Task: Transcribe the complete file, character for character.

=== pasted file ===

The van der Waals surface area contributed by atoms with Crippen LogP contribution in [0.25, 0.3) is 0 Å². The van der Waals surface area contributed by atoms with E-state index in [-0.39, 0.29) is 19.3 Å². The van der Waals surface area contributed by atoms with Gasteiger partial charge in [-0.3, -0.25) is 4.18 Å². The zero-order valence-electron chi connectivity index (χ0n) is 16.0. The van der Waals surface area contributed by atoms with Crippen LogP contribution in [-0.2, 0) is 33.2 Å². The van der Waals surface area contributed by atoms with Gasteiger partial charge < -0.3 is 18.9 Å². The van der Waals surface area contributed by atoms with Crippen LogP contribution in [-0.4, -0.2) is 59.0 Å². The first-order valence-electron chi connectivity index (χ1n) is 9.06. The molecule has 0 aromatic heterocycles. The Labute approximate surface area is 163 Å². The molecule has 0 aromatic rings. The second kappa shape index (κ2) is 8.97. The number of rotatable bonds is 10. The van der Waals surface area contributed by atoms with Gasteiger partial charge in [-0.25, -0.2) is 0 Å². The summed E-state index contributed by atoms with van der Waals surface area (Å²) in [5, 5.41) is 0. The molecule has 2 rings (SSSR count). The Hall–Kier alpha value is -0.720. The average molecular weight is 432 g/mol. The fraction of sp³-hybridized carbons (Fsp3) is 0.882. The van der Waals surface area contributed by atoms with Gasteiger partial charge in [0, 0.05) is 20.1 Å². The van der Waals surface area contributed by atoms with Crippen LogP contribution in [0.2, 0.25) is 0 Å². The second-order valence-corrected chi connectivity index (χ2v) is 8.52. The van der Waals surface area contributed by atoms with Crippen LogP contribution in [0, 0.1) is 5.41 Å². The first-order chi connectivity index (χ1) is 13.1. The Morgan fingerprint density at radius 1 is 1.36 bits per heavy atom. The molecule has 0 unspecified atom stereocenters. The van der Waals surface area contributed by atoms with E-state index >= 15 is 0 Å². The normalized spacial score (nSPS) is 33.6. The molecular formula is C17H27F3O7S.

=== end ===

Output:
The van der Waals surface area contributed by atoms with Crippen LogP contribution in [0.25, 0.3) is 0 Å². The van der Waals surface area contributed by atoms with E-state index in [-0.39, 0.29) is 19.3 Å². The van der Waals surface area contributed by atoms with Gasteiger partial charge in [-0.3, -0.25) is 4.18 Å². The zero-order valence-electron chi connectivity index (χ0n) is 16.0. The van der Waals surface area contributed by atoms with Crippen LogP contribution in [-0.2, 0) is 33.2 Å². The van der Waals surface area contributed by atoms with Gasteiger partial charge < -0.3 is 18.9 Å². The van der Waals surface area contributed by atoms with Crippen LogP contribution in [-0.4, -0.2) is 59.0 Å². The first-order valence-electron chi connectivity index (χ1n) is 9.06. The molecule has 0 aromatic heterocycles. The Labute approximate surface area is 163 Å². The molecule has 0 aromatic rings. The second kappa shape index (κ2) is 8.97. The number of rotatable bonds is 10. The van der Waals surface area contributed by atoms with Gasteiger partial charge in [-0.25, -0.2) is 0 Å². The summed E-state index contributed by atoms with van der Waals surface area (Å²) in [5, 5.41) is 0. The molecule has 2 rings (SSSR count). The Hall–Kier alpha value is -0.720. The average molecular weight is 432 g/mol. The fraction of sp³-hybridized carbons (Fsp3) is 0.882. The van der Waals surface area contributed by atoms with Gasteiger partial charge in [0, 0.05) is 20.1 Å². The van der Waals surface area contributed by atoms with Crippen LogP contribution in [0.2, 0.25) is 0 Å². The second-order valence-corrected chi connectivity index (χ2v) is 8.52. The van der Waals surface area contributed by atoms with Crippen LogP contribution in [0, 0.1) is 5.41 Å². The first-order chi connectivity index (χ1) is 13.1. The Morgan fingerprint density at radius 1 is 1.36 bits per heavy atom. The molecule has 0 unspecified atom stereocenters. The van der Waals surface area contributed by atoms with E-state index >= 15 is 0 Å². The normalized spacial score (nSPS) is 33.6. The molecular formula is C17H27F3O7S.